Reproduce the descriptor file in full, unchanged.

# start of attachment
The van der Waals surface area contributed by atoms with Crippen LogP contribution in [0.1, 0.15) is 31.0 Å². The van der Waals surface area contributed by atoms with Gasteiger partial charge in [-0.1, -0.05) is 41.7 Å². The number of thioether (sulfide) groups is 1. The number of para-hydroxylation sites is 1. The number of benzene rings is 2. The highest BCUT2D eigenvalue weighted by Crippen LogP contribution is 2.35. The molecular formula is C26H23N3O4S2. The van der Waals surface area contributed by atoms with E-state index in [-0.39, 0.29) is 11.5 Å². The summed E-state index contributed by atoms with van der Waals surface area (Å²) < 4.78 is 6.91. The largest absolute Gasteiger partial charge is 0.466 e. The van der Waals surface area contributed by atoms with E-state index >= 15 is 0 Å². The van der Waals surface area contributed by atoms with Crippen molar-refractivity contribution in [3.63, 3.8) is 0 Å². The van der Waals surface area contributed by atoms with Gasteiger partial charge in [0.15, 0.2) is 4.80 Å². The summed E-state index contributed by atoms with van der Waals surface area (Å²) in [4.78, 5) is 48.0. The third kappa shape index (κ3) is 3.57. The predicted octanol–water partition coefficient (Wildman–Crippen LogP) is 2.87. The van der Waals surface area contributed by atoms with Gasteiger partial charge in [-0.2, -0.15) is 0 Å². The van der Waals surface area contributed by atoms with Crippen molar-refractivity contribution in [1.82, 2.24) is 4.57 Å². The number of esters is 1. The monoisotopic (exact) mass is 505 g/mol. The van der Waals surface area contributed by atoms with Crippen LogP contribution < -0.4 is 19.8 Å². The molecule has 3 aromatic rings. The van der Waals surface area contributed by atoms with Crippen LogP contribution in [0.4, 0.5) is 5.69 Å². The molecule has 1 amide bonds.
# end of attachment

The van der Waals surface area contributed by atoms with Crippen LogP contribution in [0.1, 0.15) is 31.0 Å². The van der Waals surface area contributed by atoms with Gasteiger partial charge in [-0.1, -0.05) is 41.7 Å². The number of thioether (sulfide) groups is 1. The number of para-hydroxylation sites is 1. The number of benzene rings is 2. The highest BCUT2D eigenvalue weighted by Crippen LogP contribution is 2.35. The molecular formula is C26H23N3O4S2. The van der Waals surface area contributed by atoms with E-state index in [-0.39, 0.29) is 11.5 Å². The summed E-state index contributed by atoms with van der Waals surface area (Å²) < 4.78 is 6.91. The largest absolute Gasteiger partial charge is 0.466 e. The van der Waals surface area contributed by atoms with E-state index >= 15 is 0 Å². The van der Waals surface area contributed by atoms with Crippen molar-refractivity contribution in [3.63, 3.8) is 0 Å². The van der Waals surface area contributed by atoms with Gasteiger partial charge in [0.15, 0.2) is 4.80 Å². The summed E-state index contributed by atoms with van der Waals surface area (Å²) in [4.78, 5) is 48.0. The third kappa shape index (κ3) is 3.57. The predicted octanol–water partition coefficient (Wildman–Crippen LogP) is 2.87. The van der Waals surface area contributed by atoms with Gasteiger partial charge in [-0.2, -0.15) is 0 Å². The van der Waals surface area contributed by atoms with Crippen molar-refractivity contribution in [1.82, 2.24) is 4.57 Å². The number of esters is 1. The monoisotopic (exact) mass is 505 g/mol. The van der Waals surface area contributed by atoms with Crippen LogP contribution < -0.4 is 19.8 Å². The molecule has 3 aromatic rings. The van der Waals surface area contributed by atoms with Crippen LogP contribution in [0.4, 0.5) is 5.69 Å². The molecule has 1 amide bonds.